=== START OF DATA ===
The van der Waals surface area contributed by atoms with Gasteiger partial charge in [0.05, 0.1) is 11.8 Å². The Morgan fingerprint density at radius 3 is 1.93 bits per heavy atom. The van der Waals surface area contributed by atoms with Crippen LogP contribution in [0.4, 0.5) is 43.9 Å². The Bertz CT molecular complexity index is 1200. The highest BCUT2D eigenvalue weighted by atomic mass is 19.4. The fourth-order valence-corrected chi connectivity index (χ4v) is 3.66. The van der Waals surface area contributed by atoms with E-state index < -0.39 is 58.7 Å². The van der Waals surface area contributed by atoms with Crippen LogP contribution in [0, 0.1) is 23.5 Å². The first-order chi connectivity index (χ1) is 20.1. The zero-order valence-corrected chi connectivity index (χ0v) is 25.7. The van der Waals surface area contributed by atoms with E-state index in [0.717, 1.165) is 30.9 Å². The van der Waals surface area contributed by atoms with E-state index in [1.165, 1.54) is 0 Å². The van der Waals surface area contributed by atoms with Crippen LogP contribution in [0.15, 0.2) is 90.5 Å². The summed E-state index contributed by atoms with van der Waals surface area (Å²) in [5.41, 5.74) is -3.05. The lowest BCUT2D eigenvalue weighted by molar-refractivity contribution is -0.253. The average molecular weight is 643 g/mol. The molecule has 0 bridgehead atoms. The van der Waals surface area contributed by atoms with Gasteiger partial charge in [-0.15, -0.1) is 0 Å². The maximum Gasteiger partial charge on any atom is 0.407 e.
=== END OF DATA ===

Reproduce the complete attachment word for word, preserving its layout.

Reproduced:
The van der Waals surface area contributed by atoms with Gasteiger partial charge in [0.05, 0.1) is 11.8 Å². The Morgan fingerprint density at radius 3 is 1.93 bits per heavy atom. The van der Waals surface area contributed by atoms with Crippen LogP contribution in [0.4, 0.5) is 43.9 Å². The Bertz CT molecular complexity index is 1200. The highest BCUT2D eigenvalue weighted by atomic mass is 19.4. The fourth-order valence-corrected chi connectivity index (χ4v) is 3.66. The van der Waals surface area contributed by atoms with E-state index < -0.39 is 58.7 Å². The van der Waals surface area contributed by atoms with Crippen LogP contribution in [0, 0.1) is 23.5 Å². The first-order chi connectivity index (χ1) is 20.1. The zero-order valence-corrected chi connectivity index (χ0v) is 25.7. The van der Waals surface area contributed by atoms with E-state index in [0.717, 1.165) is 30.9 Å². The van der Waals surface area contributed by atoms with E-state index in [1.165, 1.54) is 0 Å². The van der Waals surface area contributed by atoms with Crippen LogP contribution in [0.15, 0.2) is 90.5 Å². The summed E-state index contributed by atoms with van der Waals surface area (Å²) in [5.41, 5.74) is -3.05. The lowest BCUT2D eigenvalue weighted by molar-refractivity contribution is -0.253. The average molecular weight is 643 g/mol. The molecule has 0 bridgehead atoms. The van der Waals surface area contributed by atoms with Gasteiger partial charge in [-0.15, -0.1) is 0 Å². The maximum Gasteiger partial charge on any atom is 0.407 e.